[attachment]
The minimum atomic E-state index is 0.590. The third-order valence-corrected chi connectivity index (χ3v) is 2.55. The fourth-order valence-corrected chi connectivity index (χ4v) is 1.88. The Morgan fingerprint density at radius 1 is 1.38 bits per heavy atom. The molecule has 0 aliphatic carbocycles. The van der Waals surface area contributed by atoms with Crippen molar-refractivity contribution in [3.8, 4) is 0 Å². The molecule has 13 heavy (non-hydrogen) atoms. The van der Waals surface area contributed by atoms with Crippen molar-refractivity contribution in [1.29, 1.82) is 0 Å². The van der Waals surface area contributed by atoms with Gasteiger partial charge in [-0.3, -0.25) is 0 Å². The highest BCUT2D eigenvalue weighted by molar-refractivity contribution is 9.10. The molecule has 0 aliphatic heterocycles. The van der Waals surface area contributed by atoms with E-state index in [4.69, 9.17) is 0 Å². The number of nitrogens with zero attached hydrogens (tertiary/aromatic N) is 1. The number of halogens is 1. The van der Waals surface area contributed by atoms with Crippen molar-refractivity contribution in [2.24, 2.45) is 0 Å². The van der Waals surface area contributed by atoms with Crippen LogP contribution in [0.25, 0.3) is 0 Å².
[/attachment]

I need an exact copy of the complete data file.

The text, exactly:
The minimum atomic E-state index is 0.590. The third-order valence-corrected chi connectivity index (χ3v) is 2.55. The fourth-order valence-corrected chi connectivity index (χ4v) is 1.88. The Morgan fingerprint density at radius 1 is 1.38 bits per heavy atom. The molecule has 0 aliphatic carbocycles. The van der Waals surface area contributed by atoms with Crippen molar-refractivity contribution in [3.8, 4) is 0 Å². The molecule has 13 heavy (non-hydrogen) atoms. The van der Waals surface area contributed by atoms with Crippen molar-refractivity contribution in [1.29, 1.82) is 0 Å². The van der Waals surface area contributed by atoms with Gasteiger partial charge in [-0.3, -0.25) is 0 Å². The highest BCUT2D eigenvalue weighted by molar-refractivity contribution is 9.10. The molecule has 0 aliphatic heterocycles. The van der Waals surface area contributed by atoms with E-state index in [4.69, 9.17) is 0 Å². The number of nitrogens with zero attached hydrogens (tertiary/aromatic N) is 1. The number of halogens is 1. The van der Waals surface area contributed by atoms with Crippen molar-refractivity contribution in [2.24, 2.45) is 0 Å². The van der Waals surface area contributed by atoms with Crippen LogP contribution in [0.25, 0.3) is 0 Å².